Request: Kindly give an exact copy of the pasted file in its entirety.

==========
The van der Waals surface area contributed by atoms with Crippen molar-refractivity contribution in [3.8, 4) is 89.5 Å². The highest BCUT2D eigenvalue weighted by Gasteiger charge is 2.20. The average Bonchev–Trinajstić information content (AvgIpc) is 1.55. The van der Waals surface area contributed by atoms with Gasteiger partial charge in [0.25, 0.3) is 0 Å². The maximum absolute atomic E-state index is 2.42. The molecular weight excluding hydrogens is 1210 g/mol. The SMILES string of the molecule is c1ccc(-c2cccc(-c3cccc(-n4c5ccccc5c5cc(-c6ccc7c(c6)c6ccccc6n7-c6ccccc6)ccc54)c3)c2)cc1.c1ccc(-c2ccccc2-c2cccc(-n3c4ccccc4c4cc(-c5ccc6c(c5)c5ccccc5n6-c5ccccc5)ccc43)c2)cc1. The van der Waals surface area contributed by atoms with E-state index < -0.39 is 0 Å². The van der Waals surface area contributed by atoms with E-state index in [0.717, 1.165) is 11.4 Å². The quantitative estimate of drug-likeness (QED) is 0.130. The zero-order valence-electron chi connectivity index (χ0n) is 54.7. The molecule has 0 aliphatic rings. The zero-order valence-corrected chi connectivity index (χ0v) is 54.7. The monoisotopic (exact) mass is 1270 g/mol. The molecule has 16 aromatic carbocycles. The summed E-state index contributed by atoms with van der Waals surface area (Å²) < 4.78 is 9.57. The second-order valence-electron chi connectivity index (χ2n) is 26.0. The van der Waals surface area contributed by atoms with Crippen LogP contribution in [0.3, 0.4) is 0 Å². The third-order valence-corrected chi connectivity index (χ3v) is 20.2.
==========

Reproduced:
The van der Waals surface area contributed by atoms with Crippen molar-refractivity contribution in [3.8, 4) is 89.5 Å². The highest BCUT2D eigenvalue weighted by Gasteiger charge is 2.20. The average Bonchev–Trinajstić information content (AvgIpc) is 1.55. The van der Waals surface area contributed by atoms with Gasteiger partial charge in [0.25, 0.3) is 0 Å². The maximum absolute atomic E-state index is 2.42. The molecular weight excluding hydrogens is 1210 g/mol. The SMILES string of the molecule is c1ccc(-c2cccc(-c3cccc(-n4c5ccccc5c5cc(-c6ccc7c(c6)c6ccccc6n7-c6ccccc6)ccc54)c3)c2)cc1.c1ccc(-c2ccccc2-c2cccc(-n3c4ccccc4c4cc(-c5ccc6c(c5)c5ccccc5n6-c5ccccc5)ccc43)c2)cc1. The van der Waals surface area contributed by atoms with E-state index < -0.39 is 0 Å². The van der Waals surface area contributed by atoms with E-state index in [0.717, 1.165) is 11.4 Å². The quantitative estimate of drug-likeness (QED) is 0.130. The zero-order valence-electron chi connectivity index (χ0n) is 54.7. The molecule has 0 aliphatic rings. The zero-order valence-corrected chi connectivity index (χ0v) is 54.7. The monoisotopic (exact) mass is 1270 g/mol. The molecule has 16 aromatic carbocycles. The summed E-state index contributed by atoms with van der Waals surface area (Å²) < 4.78 is 9.57. The second-order valence-electron chi connectivity index (χ2n) is 26.0. The van der Waals surface area contributed by atoms with Crippen LogP contribution in [0.3, 0.4) is 0 Å². The third-order valence-corrected chi connectivity index (χ3v) is 20.2.